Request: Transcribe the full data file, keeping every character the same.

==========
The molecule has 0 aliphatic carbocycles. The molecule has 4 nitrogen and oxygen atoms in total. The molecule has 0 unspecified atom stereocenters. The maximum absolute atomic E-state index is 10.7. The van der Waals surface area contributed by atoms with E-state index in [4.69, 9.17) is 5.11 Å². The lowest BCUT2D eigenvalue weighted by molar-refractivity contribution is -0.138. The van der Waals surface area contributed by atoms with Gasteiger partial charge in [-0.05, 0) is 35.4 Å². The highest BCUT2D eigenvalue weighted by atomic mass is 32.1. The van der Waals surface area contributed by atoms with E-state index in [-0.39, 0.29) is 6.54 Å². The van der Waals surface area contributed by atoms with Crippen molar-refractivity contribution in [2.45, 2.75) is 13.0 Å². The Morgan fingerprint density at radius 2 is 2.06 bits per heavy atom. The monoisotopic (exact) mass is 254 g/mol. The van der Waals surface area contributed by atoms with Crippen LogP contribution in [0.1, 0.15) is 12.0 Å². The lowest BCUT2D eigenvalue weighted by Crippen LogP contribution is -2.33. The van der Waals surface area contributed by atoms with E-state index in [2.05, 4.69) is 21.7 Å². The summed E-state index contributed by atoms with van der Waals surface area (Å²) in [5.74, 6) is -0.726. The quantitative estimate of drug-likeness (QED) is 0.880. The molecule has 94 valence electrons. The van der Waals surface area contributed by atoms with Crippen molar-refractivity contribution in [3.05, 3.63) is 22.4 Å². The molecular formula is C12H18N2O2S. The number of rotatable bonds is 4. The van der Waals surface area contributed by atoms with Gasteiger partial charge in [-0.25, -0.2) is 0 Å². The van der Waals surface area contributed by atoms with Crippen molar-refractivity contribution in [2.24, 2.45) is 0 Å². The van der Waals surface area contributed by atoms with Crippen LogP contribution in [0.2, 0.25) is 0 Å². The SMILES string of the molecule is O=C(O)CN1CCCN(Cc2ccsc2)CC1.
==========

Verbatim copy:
The molecule has 0 aliphatic carbocycles. The molecule has 4 nitrogen and oxygen atoms in total. The molecule has 0 unspecified atom stereocenters. The maximum absolute atomic E-state index is 10.7. The van der Waals surface area contributed by atoms with E-state index in [4.69, 9.17) is 5.11 Å². The lowest BCUT2D eigenvalue weighted by molar-refractivity contribution is -0.138. The van der Waals surface area contributed by atoms with Gasteiger partial charge in [-0.05, 0) is 35.4 Å². The highest BCUT2D eigenvalue weighted by atomic mass is 32.1. The van der Waals surface area contributed by atoms with E-state index in [-0.39, 0.29) is 6.54 Å². The van der Waals surface area contributed by atoms with Crippen molar-refractivity contribution in [2.45, 2.75) is 13.0 Å². The Morgan fingerprint density at radius 2 is 2.06 bits per heavy atom. The monoisotopic (exact) mass is 254 g/mol. The van der Waals surface area contributed by atoms with Crippen LogP contribution in [0.1, 0.15) is 12.0 Å². The lowest BCUT2D eigenvalue weighted by Crippen LogP contribution is -2.33. The van der Waals surface area contributed by atoms with E-state index in [2.05, 4.69) is 21.7 Å². The summed E-state index contributed by atoms with van der Waals surface area (Å²) in [5.74, 6) is -0.726. The quantitative estimate of drug-likeness (QED) is 0.880. The molecule has 94 valence electrons. The van der Waals surface area contributed by atoms with Crippen molar-refractivity contribution in [3.05, 3.63) is 22.4 Å². The molecular formula is C12H18N2O2S. The number of rotatable bonds is 4. The van der Waals surface area contributed by atoms with Gasteiger partial charge in [-0.25, -0.2) is 0 Å². The van der Waals surface area contributed by atoms with Crippen molar-refractivity contribution in [2.24, 2.45) is 0 Å². The van der Waals surface area contributed by atoms with Crippen LogP contribution in [0.2, 0.25) is 0 Å². The SMILES string of the molecule is O=C(O)CN1CCCN(Cc2ccsc2)CC1.